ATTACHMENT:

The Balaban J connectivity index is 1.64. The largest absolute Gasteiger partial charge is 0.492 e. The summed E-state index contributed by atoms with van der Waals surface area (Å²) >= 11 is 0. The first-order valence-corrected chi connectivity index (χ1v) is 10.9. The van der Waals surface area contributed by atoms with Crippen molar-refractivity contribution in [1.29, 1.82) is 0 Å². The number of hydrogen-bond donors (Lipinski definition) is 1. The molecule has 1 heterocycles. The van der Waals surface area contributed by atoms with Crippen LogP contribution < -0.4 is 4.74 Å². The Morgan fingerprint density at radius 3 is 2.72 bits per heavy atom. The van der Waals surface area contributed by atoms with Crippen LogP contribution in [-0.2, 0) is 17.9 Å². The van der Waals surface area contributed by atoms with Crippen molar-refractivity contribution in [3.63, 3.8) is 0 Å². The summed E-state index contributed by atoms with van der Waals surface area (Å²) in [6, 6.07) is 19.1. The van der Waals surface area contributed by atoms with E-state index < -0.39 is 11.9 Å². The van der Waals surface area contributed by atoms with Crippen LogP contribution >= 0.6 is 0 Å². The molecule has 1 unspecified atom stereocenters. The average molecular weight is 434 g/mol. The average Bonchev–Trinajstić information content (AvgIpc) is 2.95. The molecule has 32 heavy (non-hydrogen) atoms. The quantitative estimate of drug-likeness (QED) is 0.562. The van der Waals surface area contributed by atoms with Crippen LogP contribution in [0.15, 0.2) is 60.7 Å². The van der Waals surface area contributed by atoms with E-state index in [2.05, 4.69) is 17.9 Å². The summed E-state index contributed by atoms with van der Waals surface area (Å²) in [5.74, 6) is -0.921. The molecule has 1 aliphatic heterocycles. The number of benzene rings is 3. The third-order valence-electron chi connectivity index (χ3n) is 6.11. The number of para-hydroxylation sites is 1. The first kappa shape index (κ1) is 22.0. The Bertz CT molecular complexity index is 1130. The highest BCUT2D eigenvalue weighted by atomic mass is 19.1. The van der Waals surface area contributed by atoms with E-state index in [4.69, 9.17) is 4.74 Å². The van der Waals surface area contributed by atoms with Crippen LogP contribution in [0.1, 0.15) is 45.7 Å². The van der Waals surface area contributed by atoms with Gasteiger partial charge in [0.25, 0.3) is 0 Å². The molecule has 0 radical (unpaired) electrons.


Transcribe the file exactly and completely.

The Balaban J connectivity index is 1.64. The largest absolute Gasteiger partial charge is 0.492 e. The summed E-state index contributed by atoms with van der Waals surface area (Å²) >= 11 is 0. The first-order valence-corrected chi connectivity index (χ1v) is 10.9. The van der Waals surface area contributed by atoms with Crippen molar-refractivity contribution in [1.29, 1.82) is 0 Å². The number of hydrogen-bond donors (Lipinski definition) is 1. The molecule has 1 heterocycles. The van der Waals surface area contributed by atoms with Crippen LogP contribution < -0.4 is 4.74 Å². The Morgan fingerprint density at radius 3 is 2.72 bits per heavy atom. The van der Waals surface area contributed by atoms with Crippen LogP contribution in [-0.2, 0) is 17.9 Å². The van der Waals surface area contributed by atoms with Crippen molar-refractivity contribution in [3.63, 3.8) is 0 Å². The summed E-state index contributed by atoms with van der Waals surface area (Å²) in [6, 6.07) is 19.1. The van der Waals surface area contributed by atoms with E-state index < -0.39 is 11.9 Å². The van der Waals surface area contributed by atoms with Crippen LogP contribution >= 0.6 is 0 Å². The molecule has 1 unspecified atom stereocenters. The average molecular weight is 434 g/mol. The average Bonchev–Trinajstić information content (AvgIpc) is 2.95. The molecule has 32 heavy (non-hydrogen) atoms. The quantitative estimate of drug-likeness (QED) is 0.562. The van der Waals surface area contributed by atoms with Crippen LogP contribution in [0.15, 0.2) is 60.7 Å². The van der Waals surface area contributed by atoms with E-state index in [2.05, 4.69) is 17.9 Å². The summed E-state index contributed by atoms with van der Waals surface area (Å²) in [5.74, 6) is -0.921. The molecule has 1 aliphatic heterocycles. The number of benzene rings is 3. The third-order valence-electron chi connectivity index (χ3n) is 6.11. The number of para-hydroxylation sites is 1. The first kappa shape index (κ1) is 22.0. The Bertz CT molecular complexity index is 1130. The highest BCUT2D eigenvalue weighted by atomic mass is 19.1. The van der Waals surface area contributed by atoms with E-state index in [4.69, 9.17) is 4.74 Å². The van der Waals surface area contributed by atoms with Crippen LogP contribution in [0.1, 0.15) is 45.7 Å². The van der Waals surface area contributed by atoms with Gasteiger partial charge in [0.25, 0.3) is 0 Å². The molecule has 0 radical (unpaired) electrons.